As you can imagine it takes a lot of effort to make a movie. You need a script, a director, the camera man, a lighting guy, the stunt double, some other actors, finance man, etc etc....All of these take a lot of effort to put together, to organise correctly, to get the sequence correct, have the right time line....it takes a lot of energy to have this production all sorted. Once sorted then our wives are happy, they are comfortable with what is going to happen next as its stored in their minds, they've nurtured it and they like it ...until a husband comes along and stuffs up the movie.
Imagine the angst, the frustration and sometimes even the hurt that our wives have to put up with when all this effort is ruined by a husband, particularly when we are travelling.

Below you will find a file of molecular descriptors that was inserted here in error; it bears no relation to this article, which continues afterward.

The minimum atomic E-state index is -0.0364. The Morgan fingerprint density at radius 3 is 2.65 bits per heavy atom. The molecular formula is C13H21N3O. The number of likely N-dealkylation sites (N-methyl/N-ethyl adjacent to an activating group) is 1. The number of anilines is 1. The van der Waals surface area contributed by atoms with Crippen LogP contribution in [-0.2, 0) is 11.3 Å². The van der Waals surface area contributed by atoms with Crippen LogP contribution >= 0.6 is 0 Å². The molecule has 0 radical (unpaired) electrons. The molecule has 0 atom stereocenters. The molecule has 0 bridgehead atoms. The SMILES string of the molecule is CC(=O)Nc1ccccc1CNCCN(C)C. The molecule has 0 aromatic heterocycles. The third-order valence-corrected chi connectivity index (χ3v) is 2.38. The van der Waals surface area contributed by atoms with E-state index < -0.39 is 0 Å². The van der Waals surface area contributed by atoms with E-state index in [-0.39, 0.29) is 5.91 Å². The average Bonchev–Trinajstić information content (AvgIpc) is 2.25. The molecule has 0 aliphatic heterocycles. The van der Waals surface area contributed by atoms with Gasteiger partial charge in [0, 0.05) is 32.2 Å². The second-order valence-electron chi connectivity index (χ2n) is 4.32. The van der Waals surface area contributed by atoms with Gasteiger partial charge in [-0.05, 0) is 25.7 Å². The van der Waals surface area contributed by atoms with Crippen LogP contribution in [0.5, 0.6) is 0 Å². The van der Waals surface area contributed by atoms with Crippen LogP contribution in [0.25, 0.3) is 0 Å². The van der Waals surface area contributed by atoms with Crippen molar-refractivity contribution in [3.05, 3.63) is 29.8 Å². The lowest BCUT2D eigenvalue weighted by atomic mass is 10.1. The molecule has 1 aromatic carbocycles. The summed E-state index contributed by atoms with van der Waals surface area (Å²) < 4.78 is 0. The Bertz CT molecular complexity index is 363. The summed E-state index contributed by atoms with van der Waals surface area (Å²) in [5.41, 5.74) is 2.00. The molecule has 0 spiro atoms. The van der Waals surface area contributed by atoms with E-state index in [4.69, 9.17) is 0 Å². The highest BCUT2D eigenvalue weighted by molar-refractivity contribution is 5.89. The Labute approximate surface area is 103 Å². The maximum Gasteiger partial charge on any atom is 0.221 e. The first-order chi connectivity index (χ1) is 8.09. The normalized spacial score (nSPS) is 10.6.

I've found that you can partly wean them off the movie making habit, but gently, and only for one or two days during a couple of weeks while on holiday and never on consecutive days otherwise you will change them from the wonderful people that they are.
Negotiate with them which days are "no movie" days so they can include these "blue screen" days into the movie of their holiday before the holiday starts. Choose days that are after a more restful day too.
Let me know if any of this sounds right and how you get on if you decide to implement any of it so that I can understand if I'm giving the right advice.